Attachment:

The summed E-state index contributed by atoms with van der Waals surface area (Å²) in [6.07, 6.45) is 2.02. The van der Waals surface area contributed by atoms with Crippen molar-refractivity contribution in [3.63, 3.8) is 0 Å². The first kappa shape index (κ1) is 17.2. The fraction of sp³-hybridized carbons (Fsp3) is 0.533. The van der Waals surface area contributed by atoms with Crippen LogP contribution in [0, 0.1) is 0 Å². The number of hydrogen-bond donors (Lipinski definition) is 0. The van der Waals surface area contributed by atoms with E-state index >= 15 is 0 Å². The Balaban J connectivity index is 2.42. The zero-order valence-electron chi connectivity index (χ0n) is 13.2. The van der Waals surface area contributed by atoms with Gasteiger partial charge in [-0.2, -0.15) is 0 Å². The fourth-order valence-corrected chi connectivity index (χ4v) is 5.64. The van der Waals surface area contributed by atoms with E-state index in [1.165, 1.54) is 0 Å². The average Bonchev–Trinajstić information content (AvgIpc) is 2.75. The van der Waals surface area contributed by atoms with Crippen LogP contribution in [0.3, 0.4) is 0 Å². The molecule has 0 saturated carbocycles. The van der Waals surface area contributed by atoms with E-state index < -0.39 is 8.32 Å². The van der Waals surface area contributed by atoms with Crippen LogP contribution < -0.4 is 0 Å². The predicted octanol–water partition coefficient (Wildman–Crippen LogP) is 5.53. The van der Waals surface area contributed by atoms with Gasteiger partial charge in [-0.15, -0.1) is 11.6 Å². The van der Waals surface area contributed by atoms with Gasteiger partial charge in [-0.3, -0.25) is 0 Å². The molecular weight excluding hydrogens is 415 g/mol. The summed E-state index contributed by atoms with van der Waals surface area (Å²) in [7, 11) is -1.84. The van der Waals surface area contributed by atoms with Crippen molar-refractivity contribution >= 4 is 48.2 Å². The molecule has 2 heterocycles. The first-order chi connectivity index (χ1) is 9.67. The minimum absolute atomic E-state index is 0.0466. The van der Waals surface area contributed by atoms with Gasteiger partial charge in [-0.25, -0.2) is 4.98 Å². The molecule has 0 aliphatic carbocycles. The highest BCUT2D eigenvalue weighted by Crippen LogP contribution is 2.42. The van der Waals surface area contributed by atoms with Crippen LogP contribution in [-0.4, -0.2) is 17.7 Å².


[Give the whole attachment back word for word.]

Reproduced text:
The summed E-state index contributed by atoms with van der Waals surface area (Å²) in [6.07, 6.45) is 2.02. The van der Waals surface area contributed by atoms with Crippen molar-refractivity contribution in [3.63, 3.8) is 0 Å². The first kappa shape index (κ1) is 17.2. The fraction of sp³-hybridized carbons (Fsp3) is 0.533. The van der Waals surface area contributed by atoms with Crippen LogP contribution in [0, 0.1) is 0 Å². The number of hydrogen-bond donors (Lipinski definition) is 0. The van der Waals surface area contributed by atoms with E-state index >= 15 is 0 Å². The Balaban J connectivity index is 2.42. The zero-order valence-electron chi connectivity index (χ0n) is 13.2. The van der Waals surface area contributed by atoms with Gasteiger partial charge in [-0.2, -0.15) is 0 Å². The fourth-order valence-corrected chi connectivity index (χ4v) is 5.64. The van der Waals surface area contributed by atoms with E-state index in [1.165, 1.54) is 0 Å². The average Bonchev–Trinajstić information content (AvgIpc) is 2.75. The van der Waals surface area contributed by atoms with Crippen LogP contribution in [0.3, 0.4) is 0 Å². The molecule has 0 saturated carbocycles. The van der Waals surface area contributed by atoms with E-state index < -0.39 is 8.32 Å². The van der Waals surface area contributed by atoms with Crippen LogP contribution < -0.4 is 0 Å². The predicted octanol–water partition coefficient (Wildman–Crippen LogP) is 5.53. The van der Waals surface area contributed by atoms with Gasteiger partial charge in [-0.15, -0.1) is 11.6 Å². The van der Waals surface area contributed by atoms with Gasteiger partial charge in [-0.3, -0.25) is 0 Å². The molecular weight excluding hydrogens is 415 g/mol. The summed E-state index contributed by atoms with van der Waals surface area (Å²) in [7, 11) is -1.84. The van der Waals surface area contributed by atoms with Crippen molar-refractivity contribution >= 4 is 48.2 Å². The molecule has 2 heterocycles. The first-order chi connectivity index (χ1) is 9.67. The minimum absolute atomic E-state index is 0.0466. The van der Waals surface area contributed by atoms with Gasteiger partial charge in [-0.25, -0.2) is 4.98 Å². The molecule has 0 aliphatic carbocycles. The highest BCUT2D eigenvalue weighted by Crippen LogP contribution is 2.42. The van der Waals surface area contributed by atoms with Crippen LogP contribution in [-0.4, -0.2) is 17.7 Å².